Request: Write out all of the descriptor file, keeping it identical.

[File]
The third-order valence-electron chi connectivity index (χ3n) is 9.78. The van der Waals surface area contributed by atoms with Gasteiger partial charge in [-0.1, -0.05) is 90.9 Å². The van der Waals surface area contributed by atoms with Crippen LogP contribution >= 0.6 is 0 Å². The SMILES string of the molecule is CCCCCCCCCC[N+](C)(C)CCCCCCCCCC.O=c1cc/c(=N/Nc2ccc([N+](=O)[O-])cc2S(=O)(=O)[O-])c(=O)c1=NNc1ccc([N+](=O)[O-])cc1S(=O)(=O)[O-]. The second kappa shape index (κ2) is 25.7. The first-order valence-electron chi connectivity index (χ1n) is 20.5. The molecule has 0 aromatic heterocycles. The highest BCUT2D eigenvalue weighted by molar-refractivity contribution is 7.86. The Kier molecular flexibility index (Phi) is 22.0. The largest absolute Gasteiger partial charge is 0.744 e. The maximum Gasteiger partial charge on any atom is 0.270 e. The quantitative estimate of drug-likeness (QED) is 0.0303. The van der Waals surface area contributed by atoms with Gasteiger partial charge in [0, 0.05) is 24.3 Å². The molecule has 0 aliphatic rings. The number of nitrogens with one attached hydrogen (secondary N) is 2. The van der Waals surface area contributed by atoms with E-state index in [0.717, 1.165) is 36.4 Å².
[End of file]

The third-order valence-electron chi connectivity index (χ3n) is 9.78. The van der Waals surface area contributed by atoms with Gasteiger partial charge in [-0.1, -0.05) is 90.9 Å². The van der Waals surface area contributed by atoms with Crippen LogP contribution >= 0.6 is 0 Å². The SMILES string of the molecule is CCCCCCCCCC[N+](C)(C)CCCCCCCCCC.O=c1cc/c(=N/Nc2ccc([N+](=O)[O-])cc2S(=O)(=O)[O-])c(=O)c1=NNc1ccc([N+](=O)[O-])cc1S(=O)(=O)[O-]. The second kappa shape index (κ2) is 25.7. The first-order valence-electron chi connectivity index (χ1n) is 20.5. The molecule has 0 aromatic heterocycles. The highest BCUT2D eigenvalue weighted by molar-refractivity contribution is 7.86. The Kier molecular flexibility index (Phi) is 22.0. The largest absolute Gasteiger partial charge is 0.744 e. The maximum Gasteiger partial charge on any atom is 0.270 e. The quantitative estimate of drug-likeness (QED) is 0.0303. The van der Waals surface area contributed by atoms with Gasteiger partial charge in [0, 0.05) is 24.3 Å². The molecule has 0 aliphatic rings. The number of nitrogens with one attached hydrogen (secondary N) is 2. The van der Waals surface area contributed by atoms with E-state index in [0.717, 1.165) is 36.4 Å².